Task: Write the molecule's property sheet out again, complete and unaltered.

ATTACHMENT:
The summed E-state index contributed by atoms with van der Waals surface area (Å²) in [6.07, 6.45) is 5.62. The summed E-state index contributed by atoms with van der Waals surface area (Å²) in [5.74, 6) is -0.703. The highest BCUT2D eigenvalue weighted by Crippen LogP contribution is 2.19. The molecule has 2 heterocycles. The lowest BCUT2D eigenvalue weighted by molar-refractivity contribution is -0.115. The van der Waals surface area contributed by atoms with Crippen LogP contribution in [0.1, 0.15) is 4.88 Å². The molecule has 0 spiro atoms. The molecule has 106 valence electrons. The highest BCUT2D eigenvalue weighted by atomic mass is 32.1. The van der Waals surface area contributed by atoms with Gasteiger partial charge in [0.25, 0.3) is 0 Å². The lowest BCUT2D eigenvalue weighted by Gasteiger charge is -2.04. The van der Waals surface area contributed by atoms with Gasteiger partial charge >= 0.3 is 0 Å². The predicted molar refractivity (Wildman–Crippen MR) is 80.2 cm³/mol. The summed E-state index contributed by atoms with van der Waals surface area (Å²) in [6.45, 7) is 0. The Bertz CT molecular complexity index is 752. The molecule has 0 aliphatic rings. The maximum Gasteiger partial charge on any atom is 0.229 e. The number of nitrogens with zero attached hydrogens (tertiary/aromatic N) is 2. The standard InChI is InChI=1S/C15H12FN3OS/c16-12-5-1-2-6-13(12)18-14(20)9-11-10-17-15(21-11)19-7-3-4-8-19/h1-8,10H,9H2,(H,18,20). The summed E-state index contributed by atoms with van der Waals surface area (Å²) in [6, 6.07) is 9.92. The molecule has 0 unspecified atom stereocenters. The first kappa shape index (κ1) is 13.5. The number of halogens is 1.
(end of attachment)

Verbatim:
The summed E-state index contributed by atoms with van der Waals surface area (Å²) in [6.07, 6.45) is 5.62. The summed E-state index contributed by atoms with van der Waals surface area (Å²) in [5.74, 6) is -0.703. The highest BCUT2D eigenvalue weighted by Crippen LogP contribution is 2.19. The molecule has 2 heterocycles. The lowest BCUT2D eigenvalue weighted by molar-refractivity contribution is -0.115. The van der Waals surface area contributed by atoms with Crippen LogP contribution in [0.1, 0.15) is 4.88 Å². The molecule has 0 spiro atoms. The molecule has 106 valence electrons. The highest BCUT2D eigenvalue weighted by atomic mass is 32.1. The van der Waals surface area contributed by atoms with Gasteiger partial charge in [0.25, 0.3) is 0 Å². The lowest BCUT2D eigenvalue weighted by Gasteiger charge is -2.04. The van der Waals surface area contributed by atoms with Gasteiger partial charge >= 0.3 is 0 Å². The predicted molar refractivity (Wildman–Crippen MR) is 80.2 cm³/mol. The summed E-state index contributed by atoms with van der Waals surface area (Å²) in [6.45, 7) is 0. The Bertz CT molecular complexity index is 752. The molecule has 0 aliphatic rings. The maximum Gasteiger partial charge on any atom is 0.229 e. The number of nitrogens with zero attached hydrogens (tertiary/aromatic N) is 2. The standard InChI is InChI=1S/C15H12FN3OS/c16-12-5-1-2-6-13(12)18-14(20)9-11-10-17-15(21-11)19-7-3-4-8-19/h1-8,10H,9H2,(H,18,20). The summed E-state index contributed by atoms with van der Waals surface area (Å²) in [6, 6.07) is 9.92. The molecule has 0 unspecified atom stereocenters. The first kappa shape index (κ1) is 13.5. The number of halogens is 1.